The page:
10 Questions for Louise Fréchette

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After eight years as the second most powerful figure at the United Nations, Deputy Secretary-General Louise Fréchette, 59, is returning to Canada for a post at the Centre for International Governance Innovation in Waterloo, Ont. She spoke with TIME's Stephen Handelman about the scandals that have weakened the world body and why the next U.N. chief should be a woman.

TIME: This has been another rough year for the U.N. Why can't it get respect?

LF: It's been rough in some ways, but at the same time, the U.N. is more in demand than ever. We have 85,000 people deployed in peacekeeping missions--the largest number of people deployed in the field in the U.N.'s entire history.

TIME: Yet the oil-for-food scandal and bitterness over the U.N.'s role in Iraq--just to name two issues--have tarnished its reputation.

LF: The U.N. still has a challenge to put in place systems that are robust enough to give managers assurance that they know what's happening. But if you take the oil-for-food issue, let's remember that the real corruption was between Saddam Hussein and thousands of companies.

TIME: Why can't the U.N. stop the human-rights abuses in Darfur?

LF: I would be the first to say that what has been done is insufficient. The deployment of African troops to Sudan has been supported financially by Western countries, but the force is not large enough and doesn't have the necessary mobility.

TIME: Haven't we also fallen behind in the pledges made at the U.N. millennium summit six years ago to reduce poverty?

LF: In fact, the Millennium Development Goal of reducing poverty by half will be reached in 2015. The largest number of poor people live in India and China, and these countries are making great strides. In other parts of the world, the picture is not so good, but to say the goals are a failure is an oversimplification of reality.

TIME: You were the highest-ranking woman at the U.N., but in many quarters, it's still seen as a patriarchal, conservative place.

LF: There are 191 member states and just 18 women ambassadors. That tells you something. But women have led UNICEF, the High Commission for Refugees and other U.N. agencies, and others are serving in the most demanding conditions around the world. I'm full of admiration for them. Very often I've received delegations where, on my side of the table, all of us were women, while on the other side all were men. Those were moments I enjoyed particularly.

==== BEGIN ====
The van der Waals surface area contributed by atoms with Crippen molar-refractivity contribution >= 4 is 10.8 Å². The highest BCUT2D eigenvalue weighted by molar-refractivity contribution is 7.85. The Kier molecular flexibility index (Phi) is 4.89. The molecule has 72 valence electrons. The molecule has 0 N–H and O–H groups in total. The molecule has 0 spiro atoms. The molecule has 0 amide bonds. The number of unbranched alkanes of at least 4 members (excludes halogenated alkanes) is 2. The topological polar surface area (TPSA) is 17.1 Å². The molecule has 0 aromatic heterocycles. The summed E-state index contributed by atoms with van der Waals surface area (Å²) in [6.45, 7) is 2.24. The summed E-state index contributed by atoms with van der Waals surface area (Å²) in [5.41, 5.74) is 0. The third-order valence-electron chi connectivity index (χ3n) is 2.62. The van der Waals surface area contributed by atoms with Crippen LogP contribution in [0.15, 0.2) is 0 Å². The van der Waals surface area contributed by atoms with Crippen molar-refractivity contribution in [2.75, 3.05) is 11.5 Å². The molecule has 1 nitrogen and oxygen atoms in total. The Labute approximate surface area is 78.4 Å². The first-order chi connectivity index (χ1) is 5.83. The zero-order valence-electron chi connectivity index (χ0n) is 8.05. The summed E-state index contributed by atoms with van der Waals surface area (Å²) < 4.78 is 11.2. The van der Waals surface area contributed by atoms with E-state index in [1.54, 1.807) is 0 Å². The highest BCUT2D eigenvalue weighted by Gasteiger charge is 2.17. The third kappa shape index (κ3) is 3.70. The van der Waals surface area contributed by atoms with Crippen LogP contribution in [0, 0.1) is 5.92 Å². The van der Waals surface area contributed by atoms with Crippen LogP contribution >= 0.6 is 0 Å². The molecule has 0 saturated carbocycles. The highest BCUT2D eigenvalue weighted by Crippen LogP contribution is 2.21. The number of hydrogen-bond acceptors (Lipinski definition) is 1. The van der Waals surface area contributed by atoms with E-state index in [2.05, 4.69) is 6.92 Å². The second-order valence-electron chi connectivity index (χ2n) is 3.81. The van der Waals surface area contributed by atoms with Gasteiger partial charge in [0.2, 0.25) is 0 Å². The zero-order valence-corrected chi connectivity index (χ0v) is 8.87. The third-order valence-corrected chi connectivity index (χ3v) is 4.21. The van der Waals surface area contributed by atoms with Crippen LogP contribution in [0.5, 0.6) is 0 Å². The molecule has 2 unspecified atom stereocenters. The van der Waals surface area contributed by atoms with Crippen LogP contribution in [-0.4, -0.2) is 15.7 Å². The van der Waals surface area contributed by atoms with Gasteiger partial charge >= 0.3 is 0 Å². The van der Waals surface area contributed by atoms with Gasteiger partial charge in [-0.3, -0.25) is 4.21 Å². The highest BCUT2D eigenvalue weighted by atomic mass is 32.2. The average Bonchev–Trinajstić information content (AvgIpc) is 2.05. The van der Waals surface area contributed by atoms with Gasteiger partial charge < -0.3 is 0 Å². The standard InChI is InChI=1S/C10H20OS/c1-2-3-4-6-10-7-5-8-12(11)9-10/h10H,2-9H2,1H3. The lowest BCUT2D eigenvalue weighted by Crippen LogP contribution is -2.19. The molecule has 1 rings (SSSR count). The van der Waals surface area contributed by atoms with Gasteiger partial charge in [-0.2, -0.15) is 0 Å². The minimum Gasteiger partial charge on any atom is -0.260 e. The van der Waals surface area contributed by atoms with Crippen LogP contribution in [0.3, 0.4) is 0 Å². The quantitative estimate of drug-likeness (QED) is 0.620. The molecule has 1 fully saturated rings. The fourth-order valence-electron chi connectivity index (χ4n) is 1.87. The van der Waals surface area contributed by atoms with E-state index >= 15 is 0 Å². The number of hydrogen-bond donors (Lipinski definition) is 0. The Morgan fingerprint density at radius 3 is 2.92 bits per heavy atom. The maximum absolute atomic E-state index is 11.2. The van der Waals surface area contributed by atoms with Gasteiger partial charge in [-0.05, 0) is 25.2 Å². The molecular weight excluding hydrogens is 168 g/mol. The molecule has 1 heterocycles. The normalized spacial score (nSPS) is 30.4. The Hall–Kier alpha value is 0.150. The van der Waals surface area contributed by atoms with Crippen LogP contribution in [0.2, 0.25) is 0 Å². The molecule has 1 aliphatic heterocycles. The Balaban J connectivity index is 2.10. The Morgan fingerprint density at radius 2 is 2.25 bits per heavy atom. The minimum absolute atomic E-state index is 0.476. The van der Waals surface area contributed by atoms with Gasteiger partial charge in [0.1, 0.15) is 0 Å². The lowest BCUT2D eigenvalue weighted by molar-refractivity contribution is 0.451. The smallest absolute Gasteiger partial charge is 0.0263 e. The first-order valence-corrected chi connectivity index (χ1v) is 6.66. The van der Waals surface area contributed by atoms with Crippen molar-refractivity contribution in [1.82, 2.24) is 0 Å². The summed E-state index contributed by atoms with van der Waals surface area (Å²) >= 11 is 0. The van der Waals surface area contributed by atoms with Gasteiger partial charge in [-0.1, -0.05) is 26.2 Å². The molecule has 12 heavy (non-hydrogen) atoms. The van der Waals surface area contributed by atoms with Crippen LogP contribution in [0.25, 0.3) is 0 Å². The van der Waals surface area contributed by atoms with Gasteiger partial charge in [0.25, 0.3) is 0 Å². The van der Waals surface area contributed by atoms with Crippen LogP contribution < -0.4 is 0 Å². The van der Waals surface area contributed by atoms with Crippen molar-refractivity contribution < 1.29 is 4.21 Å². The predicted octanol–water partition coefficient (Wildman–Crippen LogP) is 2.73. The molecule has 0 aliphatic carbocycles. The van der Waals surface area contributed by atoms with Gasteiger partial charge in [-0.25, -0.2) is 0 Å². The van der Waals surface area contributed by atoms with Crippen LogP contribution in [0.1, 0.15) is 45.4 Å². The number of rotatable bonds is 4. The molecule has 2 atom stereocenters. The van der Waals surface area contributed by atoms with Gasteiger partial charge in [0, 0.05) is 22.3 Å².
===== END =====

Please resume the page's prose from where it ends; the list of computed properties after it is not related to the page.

TIME: What's it like being an international civil servant with no formal ties to your native land?

LF: I will never see the world again in the same way. I've been given a window on the world that you can never get if you're a diplomat from your own country, where you see everything through the prism of your own national interest. My country has respected my independence completely, and I appreciate that.

TIME: There's an argument brewing over Canada's latest military mission to Afghanistan. Any thoughts?

LF: From a U.N. perspective, we're delighted that Canada is in Afghanistan. There aren't a huge number of countries that have the capabilities, the experience and the money to do so, and if we want to matter in the world, we have to accept our share of responsibilities.

TIME: Which national leader impressed you most?

LF: Nelson Mandela.

TIME: Secretary-General Kofi Annan is leaving at the end of the year. Should his replacement be a woman?

LF: I hope so. It's important that women accede to the fullest responsibilities, although I'd be the last person to argue that a woman should be elected solely because she's a woman. She has to have all the other qualities for the job.

TIME: Such as?

LF: A sense of humor. I'm a relaxed person, and I use humor to be happy in my work. In a multilateral, multicultural environment like this, 24 hours a day, there have to be some common bonds, and humor is one of them. If I couldn't tease people, I wouldn't be able to function.